Did your state make the grade?

Tobacco use remains the leading cause of preventable death and disease in the United States and in Illinois. To address this enormous toll, the American Lung Association calls for the following actions to be taken by Illinois' elected officials:

  1. Maintain funding for state tobacco control programs;
  2. Include e-cigarettes in the Smokefree Illinois Act to prevent their usage in public places and workplaces; and
  3. Ensure tax parity between other tobacco products, including e-cigarettes and cigarettes.

Governor JB Pritzker signed several impactful bills into law that will benefit tobacco use and prevention efforts throughout the state. Illinois' FY2022 budget provides $4.1 million for the Illinois Tobacco Quitline, $5 million for local health department tobacco prevention programs and $1 million to general tobacco use prevention. These funds are critical to supporting tobacco users who want to quit and educating the public about the harms of tobacco use.

The 102nd Illinois General Assembly also passed Senate Bill 2294 which will require Illinois' medical assistance program (Medicaid) to cover individual, group and phone tobacco cessation counseling. This measure will ensure that low-income Illinoisans have the same access to comprehensive tobacco cessation services as individuals with private insurance.

Championed by Illinois Attorney General Kwame Raoul, The Preventing Youth Vaping Act will require all e-cigarette packaging to clearly contain all federally mandated warnings, statements, and labels, as well as comply with federal trademark and copyright laws, restrict advertising that includes assertions that e-cigarettes are smoking cessation products or modified risk tobacco products unless allowed to by the U.S. Food and Drug Administration, and gives criminal and civil enforcement authority to the Illinois Attorney General.

Finally, House Bill 3202 will require e-cigarettes and e-cigarette products to be included in K-12 health education programs. This legislation will help ensure that youth are aware of the harms of e-cigarette use at an early age.

In April, the Stanford Prevention Research Center, Advancing Science & Practice in the Retail Environment (ASPiRE) released research showing that in 2019, total tobacco sales (cigarettes, vaping products, smokeless tobacco, cigars, and loose/pipe tobacco) in Chicago equaled $91.1 million or $251,000 per day. Cigarettes composed 76% of tobacco dollar sales, and in one year, stores sold approximately 2,826 vaping pods per day, totaling $7.8 million. This evidence-based study provides key insight into the tobacco retail environment in Chicago.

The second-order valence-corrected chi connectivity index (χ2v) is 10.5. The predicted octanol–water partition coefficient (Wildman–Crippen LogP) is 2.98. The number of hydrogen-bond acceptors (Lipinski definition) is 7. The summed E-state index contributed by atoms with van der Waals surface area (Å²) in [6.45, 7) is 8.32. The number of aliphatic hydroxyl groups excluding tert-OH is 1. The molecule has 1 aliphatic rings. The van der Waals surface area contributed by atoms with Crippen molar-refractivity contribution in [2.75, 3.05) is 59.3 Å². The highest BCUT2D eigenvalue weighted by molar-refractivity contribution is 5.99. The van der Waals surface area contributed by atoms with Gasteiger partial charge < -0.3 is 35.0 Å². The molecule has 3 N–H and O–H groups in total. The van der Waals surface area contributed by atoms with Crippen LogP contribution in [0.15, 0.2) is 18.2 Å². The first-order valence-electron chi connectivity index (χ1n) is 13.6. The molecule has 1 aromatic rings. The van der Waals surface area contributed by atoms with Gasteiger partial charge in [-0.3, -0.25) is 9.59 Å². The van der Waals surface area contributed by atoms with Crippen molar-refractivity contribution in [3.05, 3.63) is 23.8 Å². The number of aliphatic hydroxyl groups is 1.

In August, the Illinois Tobacco Quitline launched the My Life, My Quit program, a free and confidential service developed by National Jewish Health, the nation's number one respiratory hospital. The program is for youth who want help quitting all forms of tobacco including e-cigarettes. The program's tobacco cessation coaches have completed extensive training on adolescent cognitive and psychosocial development.

The American Lung Association will continue to engage both traditional and non-traditional partners to make the case to lawmakers to pass common sense tobacco control policy. Given the stark disparities that exist in tobacco use, the Lung Association will evolve our efforts to be specifically tailored to address communities that are the most underserved.
Illinois Facts
Economic Cost Due to Smoking: $5,495,627,110
Adult Smoking Rate: 12.7%
High School Smoking Rate: 4.7%
High School Tobacco Use Rate: 22.7%
Middle School Smoking Rate: 2.0%
Smoking Attributable Deaths per Year: 18,280

Adult smoking data come from CDC's 2020 Behavioral Risk Factor Surveillance System. High school smoking and tobacco use rates are taken from the 2019 Youth Risk Behavior Surveillance System. Middle school smoking rate is taken from the 2015 Youth Tobacco Survey.

Health impact information is taken from the Smoking Attributable Mortality, Morbidity and Economic Costs (SAMMEC) software. Smoking attributable deaths reflect average annual estimates for the period 2005-2009 and are calculated for persons aged 35 years and older. Smoking attributable healthcare expenditures are based on 2004 smoking attributable fractions and 2009 personal healthcare expenditure data. Deaths and expenditures should not be compared by state.

Illinois Information

Learn more about your state specific legislation regarding efforts towards effective Tobacco Control.

State Grades Report Laws & Policies